Archived entries for Wisconsin

The value of a strong alliance for Wisconsin’s land trusts

As the year draws to an end, we are incredibly thankful for everyone who played a role in strengthening Gathering Waters: Wisconsin’s Alliance for Land Trusts. The stronger the alliance between Gathering Waters’ staff and board members, land trust leaders, and the broader conservation community, the more successful we are—protecting the lands that provide so much value to us all.

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The value of our alliance was thrown into sharp relief this year as we defended the Knowles-Nelson Stewardship Program in the state budget. We built relationships with decision-makers, activated land trust leaders, shared communications tools and information, and supported advocacy efforts in communities across the state.love stew

Because of the strength of our alliance, millions of dollars per year will continue to fund land conservation efforts throughout Wisconsin, which means:

  • Thousands of jobs and billions of dollars will continue to be generated annually through tourism, outdoor recreation, forestry and agriculture.
  • Residents will continue to have cleaner air and water because of protected wetlands and forests.
  • Plants and animals will be more resilient to changing conditions.
  • Future generations will continue to have places to hunt, hike, fish and explore close to home.
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Photo by Alyson Tiffany

Unfortunately, while Stewardship was saved, Gathering Waters took a direct hit in the state budgetA grant, which provided significant resources for our work for more than twenty years, was eliminated. But we aren’t going anywhere; our mission and the value of a strong alliance for Wisoconsin’s land trusts is far too important.

We hope you agree and that you will consider a special gift to Gathering Waters today to keep the alliance stronger than ever.

In the coming year, we will redouble our commitment to strengthening Wisconsin’s land trusts. We hope your dedication to strengthening land trusts, protecting Wisconsin’s special places, and growing healthy communities is as strong as ours.

watch video.jpgWant to learn more about the difference you can make by strengthening Wisconsin’s Alliance for Land Trusts? Watch this video today!

Kettle Moraine Land Trust Earns National Accreditation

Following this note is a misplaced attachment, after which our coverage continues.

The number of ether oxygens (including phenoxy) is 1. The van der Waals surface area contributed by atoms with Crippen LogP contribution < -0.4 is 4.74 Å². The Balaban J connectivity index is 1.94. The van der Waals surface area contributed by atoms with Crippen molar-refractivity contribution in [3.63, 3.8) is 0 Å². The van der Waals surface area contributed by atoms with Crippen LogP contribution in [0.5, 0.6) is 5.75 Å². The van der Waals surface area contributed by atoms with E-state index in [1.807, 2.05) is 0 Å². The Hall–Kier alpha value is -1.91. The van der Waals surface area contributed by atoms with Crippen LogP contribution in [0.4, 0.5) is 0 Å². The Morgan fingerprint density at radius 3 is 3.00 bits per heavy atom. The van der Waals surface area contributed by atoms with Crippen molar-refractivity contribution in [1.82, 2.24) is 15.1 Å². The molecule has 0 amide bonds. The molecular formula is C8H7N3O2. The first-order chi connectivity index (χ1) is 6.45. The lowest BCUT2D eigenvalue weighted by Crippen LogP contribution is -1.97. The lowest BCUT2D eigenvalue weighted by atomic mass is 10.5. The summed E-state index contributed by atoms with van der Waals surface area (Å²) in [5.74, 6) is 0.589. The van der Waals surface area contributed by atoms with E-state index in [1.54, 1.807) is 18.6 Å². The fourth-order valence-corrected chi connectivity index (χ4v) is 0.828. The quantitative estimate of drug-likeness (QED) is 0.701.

The Land Trust Accreditation Commission announced last week that 23 new land trusts around the nation have earned the accreditation seal, with one Wisconsin land trust among them.

Kettle Moraine Land Trust (KMLT) has become just the fifth Wisconsin land trust to earn this coveted recognition!  A Land Trust Excellence & Advancement Program participant, KMLT joins Bayfield Regional Conservancy, Caledonia Conservancy, Kinnickinnic River Land Trust, and Mississippi Valley Conservancy.  The Nature Conservancy, which works internationally and has a very active Wisconsin Chapter, was also awarded accreditation last week.

President Jerry Petersen with KMLT’s Accreditation Files

Why is this a big deal?  The accreditation seal is truly a mark of distinction for land trusts because it recognizes that they have met strict national standards for excellence, upholding the public trust and ensuring that conservation efforts are permanent.

Sue Heffron, a board member for the KMLT, expresses how important achieving accreditation is: “We learned that the steps to protecting and preserving land are not trivial, and must be done correctly. By achieving the seal of excellence through national land trust accreditation, we embrace the serious work of permanently preserving important lands in our community.” Operating with nonprofit excellence is increasingly important as Kettle Moraine Land Trust increases its pace of conservation work in Walworth County.

Congratulations on this supreme achievement!

 

Why Gathering Waters?: My internship inspired my professional goals

“Why Gathering Waters” is a special blog series that tells the stories of our supporters and why they support Gathering Waters. Our first blog post of this series was written by Valerie Klessig, a former communications and outreach intern at Gathering Waters. Continue reading to learn what Gathering Waters means to Valerie.

My name is Valerie Klessig, and I am a UW-Madison senior majoring in journalism and Spanish and graduating this May. I was a communications and outreach intern at Gathering Waters in 2010. The experiences, knowledge and skills I acquired at Gathering Waters are invaluable and have helped shape the young woman I am today. Above all, my internship helped to reinforce in me the values of sustainability and land conservation that I grew up with, affirming my desire to pursue work that I love.

I am part of the sixth generation born on my family’s dairy farm in Cleveland, Wis., where I developed my love for the land and learned that milk, cheese and corn are not, in fact, made at the grocery store but rather come from a process much more complex and interesting. My grandfather, who had Aldo Leopold as a professor, instilled in his children and grandchildren the desire to be good stewards of the land. I am proud to be a part of this legacy, but I didn’t fully understand how I wanted to build upon that legacy until my time at Gathering Waters.

As a graduating senior, I was recently offered some career advice: consider what really makes me feel alive and pursue that. I can tell—just from my five hours a week in the Gathering Waters office and the occasional field trip with GWC staff—that their work truly makes them feel alive. They are such passionate advocates of rural Wisconsin and all her residents who care about the land. I have many dreams about the potential career paths I may travel down. Perhaps I’ll pursue a communications-related job within the agriculture industry or work in the nonprofit sector to enhance rural Wisconsin. Yet, my biggest dream is to do something that makes me feel alive, just like the Gathering Waters staff does working to protect Wisconsin.